When an opportunity to serve in an accountability role comes up in your life, it is important to assess whether or not you are in a good place mentally and spiritually before you position yourself to help other people. It doesn’t mean you have to be perfect or have no problems, but it’s imperative that you carry a level of health and wholeness before you can step into that role and expect it to be a success!
Some really important questions to ask yourself if you are considering serving as an accountability person for someone are:
- Am I in a healthy place emotionally and spiritually? (If you’re not sure, ask the people close to you.)
- Am I able to set boundaries? Am I intimidated if there’s push-back from the other person?
- Is this something I am doing in order to fill a void in my life?
- Do I know how to direct people to Jesus or do I feel a need to be their savior?
The reality is that it feels really good to be needed. But, if you’re not getting that validation from your relationship and identity in Christ, it can be easy to start putting your worth and identity in being a helper and being needed in someone’s life. If that’s your motivator, it’s not going to end well. Our number one focus as an accountability person is to listen, support and then redirect the other person back to the Lord—over and over and over again. It’s the difference between enabling and empowering: they either keep the problem and their need for you or they are positioned to experience the breakthrough and healing that ONLY Jesus can bring. Empowerment and freedom has to be the goal of every healthy accountability relationship.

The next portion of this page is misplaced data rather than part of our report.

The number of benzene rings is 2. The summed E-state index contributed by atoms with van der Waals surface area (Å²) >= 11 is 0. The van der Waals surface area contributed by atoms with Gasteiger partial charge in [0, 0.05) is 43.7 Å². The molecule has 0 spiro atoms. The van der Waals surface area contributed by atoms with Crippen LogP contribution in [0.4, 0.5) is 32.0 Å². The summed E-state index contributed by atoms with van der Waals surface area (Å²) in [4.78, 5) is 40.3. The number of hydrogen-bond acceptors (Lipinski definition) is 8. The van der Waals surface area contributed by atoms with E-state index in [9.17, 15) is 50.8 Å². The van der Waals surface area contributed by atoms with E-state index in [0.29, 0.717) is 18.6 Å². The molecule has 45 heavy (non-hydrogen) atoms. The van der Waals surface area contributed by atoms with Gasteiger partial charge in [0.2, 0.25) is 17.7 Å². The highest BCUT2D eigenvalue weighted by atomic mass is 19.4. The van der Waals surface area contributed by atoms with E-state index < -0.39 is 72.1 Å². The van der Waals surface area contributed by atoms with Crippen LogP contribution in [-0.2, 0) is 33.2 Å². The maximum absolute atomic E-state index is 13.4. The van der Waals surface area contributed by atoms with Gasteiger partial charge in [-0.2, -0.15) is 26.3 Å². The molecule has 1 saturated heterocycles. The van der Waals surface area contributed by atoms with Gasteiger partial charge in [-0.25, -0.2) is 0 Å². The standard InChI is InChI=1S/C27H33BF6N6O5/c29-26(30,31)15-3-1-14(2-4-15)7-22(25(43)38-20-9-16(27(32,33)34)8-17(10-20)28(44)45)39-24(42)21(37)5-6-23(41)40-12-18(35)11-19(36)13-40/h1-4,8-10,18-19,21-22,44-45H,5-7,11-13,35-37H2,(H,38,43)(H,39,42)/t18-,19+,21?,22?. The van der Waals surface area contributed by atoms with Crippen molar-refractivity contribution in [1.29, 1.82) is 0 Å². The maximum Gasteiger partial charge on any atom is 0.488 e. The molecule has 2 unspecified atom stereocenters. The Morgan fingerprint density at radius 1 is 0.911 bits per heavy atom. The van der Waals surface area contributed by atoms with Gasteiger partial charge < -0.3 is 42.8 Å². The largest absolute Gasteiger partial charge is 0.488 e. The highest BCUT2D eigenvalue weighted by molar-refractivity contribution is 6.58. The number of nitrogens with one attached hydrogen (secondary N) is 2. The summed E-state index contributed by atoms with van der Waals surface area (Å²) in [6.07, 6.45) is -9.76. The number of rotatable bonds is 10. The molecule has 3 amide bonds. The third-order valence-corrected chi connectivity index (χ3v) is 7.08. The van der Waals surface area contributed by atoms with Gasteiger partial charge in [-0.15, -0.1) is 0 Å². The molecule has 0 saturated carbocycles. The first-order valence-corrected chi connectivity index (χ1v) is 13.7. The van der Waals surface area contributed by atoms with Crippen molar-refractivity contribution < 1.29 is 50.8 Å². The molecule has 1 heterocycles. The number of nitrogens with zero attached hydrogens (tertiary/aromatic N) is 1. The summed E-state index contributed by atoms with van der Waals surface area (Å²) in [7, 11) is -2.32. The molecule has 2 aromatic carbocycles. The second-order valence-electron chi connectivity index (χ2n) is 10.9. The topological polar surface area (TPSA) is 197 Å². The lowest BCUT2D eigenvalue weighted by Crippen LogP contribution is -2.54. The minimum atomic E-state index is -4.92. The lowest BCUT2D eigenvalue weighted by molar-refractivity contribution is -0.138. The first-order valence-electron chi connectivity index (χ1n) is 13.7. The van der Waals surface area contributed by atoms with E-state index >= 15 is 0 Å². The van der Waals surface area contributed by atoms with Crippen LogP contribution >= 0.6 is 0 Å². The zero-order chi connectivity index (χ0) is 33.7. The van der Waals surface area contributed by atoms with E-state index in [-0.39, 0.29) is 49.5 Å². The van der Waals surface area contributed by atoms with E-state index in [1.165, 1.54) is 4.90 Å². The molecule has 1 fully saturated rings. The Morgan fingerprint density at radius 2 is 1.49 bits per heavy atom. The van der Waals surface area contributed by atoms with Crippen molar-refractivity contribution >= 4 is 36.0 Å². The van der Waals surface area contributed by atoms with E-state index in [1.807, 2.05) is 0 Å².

Choosing to be honest with yourself when you are assessing whether or not to serve in an accountability role is extremely important for you and for the other person. But truth be told, we are ALL called to accountability to each other at one level or another. Accountability is something that every last person on the planet who calls themselves a follower of Christ should have in their life. We should ALL have relationships and friendships with people who are allowed to speak into our lives. As we do, we position ourselves to grow and heal and then help others to experience growth and healing too.
For more thoughts on being a healthy helper check out our MercyTalk podcast!